Recently, the New York Times ran a story about two Canadian men whose lives had been turned upside down. One was raised by a Métis family, and identified as “half French, half Indian.” The other was raised in a Ukrainian community. Both men identified with their family cultures, both men’s lives were shaped by their identities, and both men were stunned to discover, upon taking genetic tests, that they had been switched at birth. Genetically speaking, the Métis man was Ukrainian, and vice versa, but they had already lived full lives within their adopted cultures. I’m fascinated by stories like these because they demonstrate both the power and slipperiness of identity. As for my identity—as a man, an American, a secular Jew, etc.—it has absolutely shaped my writing. At the same time, I write to escape these categories. Maybe that’s part of the writer’s identity: a curiosity about other identities, and the boldness—or arrogance—to attempt to inhabit them.
6. One of the lines that resonated with me most occurred during the scene when Deb tries her wedding dress on again after leaving Scott and the world she knew behind. During this scene, Deb looked at herself, “…as a stranger, someone yet to be discovered”. What was something you discovered about yourself through the writing process?
For a long time, I was stuck on a novel that wasn’t working. I knew I couldn’t keep on writing it, but the prospect of giving it up made me sick. This was the novel I’d worked on almost every day for two years, the novel I’d workshopped throughout graduate school. When, at last, I did jump ship, I was crushed. All that wasted time! All that energy! But Hope arose from the ashes of that project, and I became a much stronger writer in the process. With the benefit of hindsight, I can see that nothing was wasted. I learned that nothing in the writing process ever is.
7. What is something that you feel your readers would find surprising about you?
As much as I love writing about people who seem to screw things up at every turn, I have a very low tolerance for instability and dysfunction in my personal life. My characters seek out drama, but I don’t. I wouldn’t last a week in one of my own novels.
8. What advice would you give to young writers looking to publish their own work?
Don’t! Or, to be more exact: take your time. Young writers tend to make drastic improvements year to year, or even month to month. Your best work today might soon embarrass you—a good sign!—but there’s no taking back a published piece of work. What’s more, the publication process can be an emotionally fraught experience, potentially stymying your progress. To paraphrase a former teacher of mine, Sam Chang, publishing is not just different from writing—it’s the opposite of writing. So by all means, publish, but do so when you’re ready.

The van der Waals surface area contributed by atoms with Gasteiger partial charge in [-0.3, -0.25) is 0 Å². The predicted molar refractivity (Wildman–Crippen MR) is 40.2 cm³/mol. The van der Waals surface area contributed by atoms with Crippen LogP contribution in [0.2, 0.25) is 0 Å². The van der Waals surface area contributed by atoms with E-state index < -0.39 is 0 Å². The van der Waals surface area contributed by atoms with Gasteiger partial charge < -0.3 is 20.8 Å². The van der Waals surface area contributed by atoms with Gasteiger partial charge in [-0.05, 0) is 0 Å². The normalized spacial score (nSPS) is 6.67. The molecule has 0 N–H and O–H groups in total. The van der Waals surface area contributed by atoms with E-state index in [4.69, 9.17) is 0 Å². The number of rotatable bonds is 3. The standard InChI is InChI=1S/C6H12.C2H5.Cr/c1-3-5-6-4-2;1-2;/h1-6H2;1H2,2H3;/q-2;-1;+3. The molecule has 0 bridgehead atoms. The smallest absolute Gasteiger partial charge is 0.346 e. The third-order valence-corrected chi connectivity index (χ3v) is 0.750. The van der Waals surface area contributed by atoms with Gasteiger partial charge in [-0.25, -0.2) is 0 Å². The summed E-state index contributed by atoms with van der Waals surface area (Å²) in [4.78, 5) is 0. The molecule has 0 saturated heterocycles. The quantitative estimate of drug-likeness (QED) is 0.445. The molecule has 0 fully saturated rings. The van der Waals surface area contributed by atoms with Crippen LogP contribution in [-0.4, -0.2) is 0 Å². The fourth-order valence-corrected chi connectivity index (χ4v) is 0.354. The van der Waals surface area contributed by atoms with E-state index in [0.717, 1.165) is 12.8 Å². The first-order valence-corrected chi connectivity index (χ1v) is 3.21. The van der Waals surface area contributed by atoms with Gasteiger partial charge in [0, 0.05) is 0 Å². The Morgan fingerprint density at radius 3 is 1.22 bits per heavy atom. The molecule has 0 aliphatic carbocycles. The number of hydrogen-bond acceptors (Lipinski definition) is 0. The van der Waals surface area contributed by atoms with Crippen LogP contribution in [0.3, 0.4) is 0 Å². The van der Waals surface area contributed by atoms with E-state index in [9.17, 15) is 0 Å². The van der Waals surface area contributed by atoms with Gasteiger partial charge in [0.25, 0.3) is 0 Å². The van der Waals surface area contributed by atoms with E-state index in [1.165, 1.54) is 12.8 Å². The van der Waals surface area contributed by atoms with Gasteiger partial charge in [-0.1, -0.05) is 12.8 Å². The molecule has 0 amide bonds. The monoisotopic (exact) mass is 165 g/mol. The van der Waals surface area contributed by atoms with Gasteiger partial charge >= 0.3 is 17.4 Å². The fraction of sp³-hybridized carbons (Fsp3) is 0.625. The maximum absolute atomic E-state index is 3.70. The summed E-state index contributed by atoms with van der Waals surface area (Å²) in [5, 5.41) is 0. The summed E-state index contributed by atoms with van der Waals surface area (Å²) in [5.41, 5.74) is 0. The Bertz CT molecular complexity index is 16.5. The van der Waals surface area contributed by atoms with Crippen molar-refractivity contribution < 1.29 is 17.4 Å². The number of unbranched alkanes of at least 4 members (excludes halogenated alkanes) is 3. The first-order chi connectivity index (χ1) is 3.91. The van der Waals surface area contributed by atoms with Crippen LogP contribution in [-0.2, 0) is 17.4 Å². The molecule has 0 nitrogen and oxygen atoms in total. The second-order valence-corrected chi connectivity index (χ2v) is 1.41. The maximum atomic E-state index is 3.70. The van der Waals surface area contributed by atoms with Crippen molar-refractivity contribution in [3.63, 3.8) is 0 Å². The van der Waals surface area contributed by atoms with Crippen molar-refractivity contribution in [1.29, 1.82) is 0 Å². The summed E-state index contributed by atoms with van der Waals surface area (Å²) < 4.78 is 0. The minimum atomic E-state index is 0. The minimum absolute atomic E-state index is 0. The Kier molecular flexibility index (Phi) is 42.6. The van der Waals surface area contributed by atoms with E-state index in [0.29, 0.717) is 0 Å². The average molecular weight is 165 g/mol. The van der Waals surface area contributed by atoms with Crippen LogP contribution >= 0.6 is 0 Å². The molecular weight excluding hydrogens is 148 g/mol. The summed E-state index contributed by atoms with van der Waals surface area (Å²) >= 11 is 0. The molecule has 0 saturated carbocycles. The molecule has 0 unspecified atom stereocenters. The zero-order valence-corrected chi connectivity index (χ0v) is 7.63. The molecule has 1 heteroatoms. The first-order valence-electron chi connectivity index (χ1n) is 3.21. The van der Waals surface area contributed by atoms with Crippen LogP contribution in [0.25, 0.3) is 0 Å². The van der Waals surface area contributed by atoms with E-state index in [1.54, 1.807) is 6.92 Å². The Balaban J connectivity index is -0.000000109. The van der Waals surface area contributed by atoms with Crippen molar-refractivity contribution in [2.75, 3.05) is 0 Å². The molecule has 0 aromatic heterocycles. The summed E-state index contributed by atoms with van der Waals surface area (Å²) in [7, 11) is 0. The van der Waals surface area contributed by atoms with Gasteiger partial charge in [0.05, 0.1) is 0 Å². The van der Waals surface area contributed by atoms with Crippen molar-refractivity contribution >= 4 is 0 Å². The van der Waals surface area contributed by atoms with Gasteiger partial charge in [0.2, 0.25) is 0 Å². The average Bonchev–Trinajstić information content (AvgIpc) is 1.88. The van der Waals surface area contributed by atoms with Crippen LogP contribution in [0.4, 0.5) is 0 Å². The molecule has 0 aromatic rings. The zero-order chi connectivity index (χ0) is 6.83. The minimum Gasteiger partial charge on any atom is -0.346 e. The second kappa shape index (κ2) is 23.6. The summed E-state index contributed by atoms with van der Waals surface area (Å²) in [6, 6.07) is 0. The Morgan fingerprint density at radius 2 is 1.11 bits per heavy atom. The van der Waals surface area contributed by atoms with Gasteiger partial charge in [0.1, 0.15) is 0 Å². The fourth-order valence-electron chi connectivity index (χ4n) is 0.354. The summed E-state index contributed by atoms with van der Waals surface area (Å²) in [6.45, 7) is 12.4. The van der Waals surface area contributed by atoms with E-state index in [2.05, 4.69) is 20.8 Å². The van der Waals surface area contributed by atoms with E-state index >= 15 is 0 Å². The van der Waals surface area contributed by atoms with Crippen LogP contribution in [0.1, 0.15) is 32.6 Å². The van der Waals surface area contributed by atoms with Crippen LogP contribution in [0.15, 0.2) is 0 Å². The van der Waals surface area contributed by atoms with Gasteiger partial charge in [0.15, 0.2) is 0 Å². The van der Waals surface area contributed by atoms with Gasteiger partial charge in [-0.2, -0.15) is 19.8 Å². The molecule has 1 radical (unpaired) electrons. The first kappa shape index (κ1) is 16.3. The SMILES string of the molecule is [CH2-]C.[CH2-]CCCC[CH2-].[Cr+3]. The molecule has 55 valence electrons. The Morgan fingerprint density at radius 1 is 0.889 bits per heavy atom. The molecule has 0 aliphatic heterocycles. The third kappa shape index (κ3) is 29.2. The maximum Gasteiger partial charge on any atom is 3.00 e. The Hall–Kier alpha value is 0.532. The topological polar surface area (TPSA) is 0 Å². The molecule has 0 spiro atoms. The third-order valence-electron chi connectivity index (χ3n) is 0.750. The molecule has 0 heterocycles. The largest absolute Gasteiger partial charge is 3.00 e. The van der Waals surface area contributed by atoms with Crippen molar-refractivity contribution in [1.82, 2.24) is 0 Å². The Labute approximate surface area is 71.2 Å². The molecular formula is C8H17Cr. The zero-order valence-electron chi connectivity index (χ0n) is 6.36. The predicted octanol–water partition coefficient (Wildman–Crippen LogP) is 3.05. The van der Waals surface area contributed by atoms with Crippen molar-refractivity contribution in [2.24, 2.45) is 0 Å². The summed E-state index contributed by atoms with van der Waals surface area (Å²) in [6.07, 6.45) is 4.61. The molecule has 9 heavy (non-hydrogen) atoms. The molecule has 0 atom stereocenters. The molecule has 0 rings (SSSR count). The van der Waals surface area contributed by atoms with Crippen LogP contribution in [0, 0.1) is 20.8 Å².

“As for my identity—as a man, an American, a secular Jew, etc.—it has absolutely shaped my writing. At the same time, I write to escape these categories. Maybe that’s part of the writer’s identity: a curiosity about other identities, and the boldness—or arrogance—to attempt to inhabit them.“
9. Hope encapsulates the journey of self-realization through reflection. Were there any specific experiences you reflected on in the writing of Hope? Are there specific places you keep going back to in your writing?
Growing up in Brookline, Massachusetts—a sylvan streetcar suburb west of Boston, and the setting for Hope—played an enormous role in shaping the book. Brookline is a sort of liberal utopia, but like all utopias, it’s built on contradictions. I was eager to explore those contradictions in the novel, and when COVID-19 hit, I got my chance. I spent those first few months in my childhood home, becoming reacquainted with my hometown, albeit under strange and stressful circumstances. I paid attention to what had changed, and what had stayed the same, and those observations began informing the novel.
10. What do you consider to be the biggest threat to free expression today? Have there been times when your right to free expression has been challenged?
It seems pretty clear to me that the biggest threat to free expression in America, at least, is the GOP. Banning books, especially those aimed at kids and young adults, is so flagrantly evil I can’t imagine anyone admitting to it, much less making it a central tenet of their political platform. But here we are.
The PEN Ten Interview Series
This book was my attempt to assure young Black girls that there are beautiful, resonant ways to live, to investigate love, and to celebrate themselves.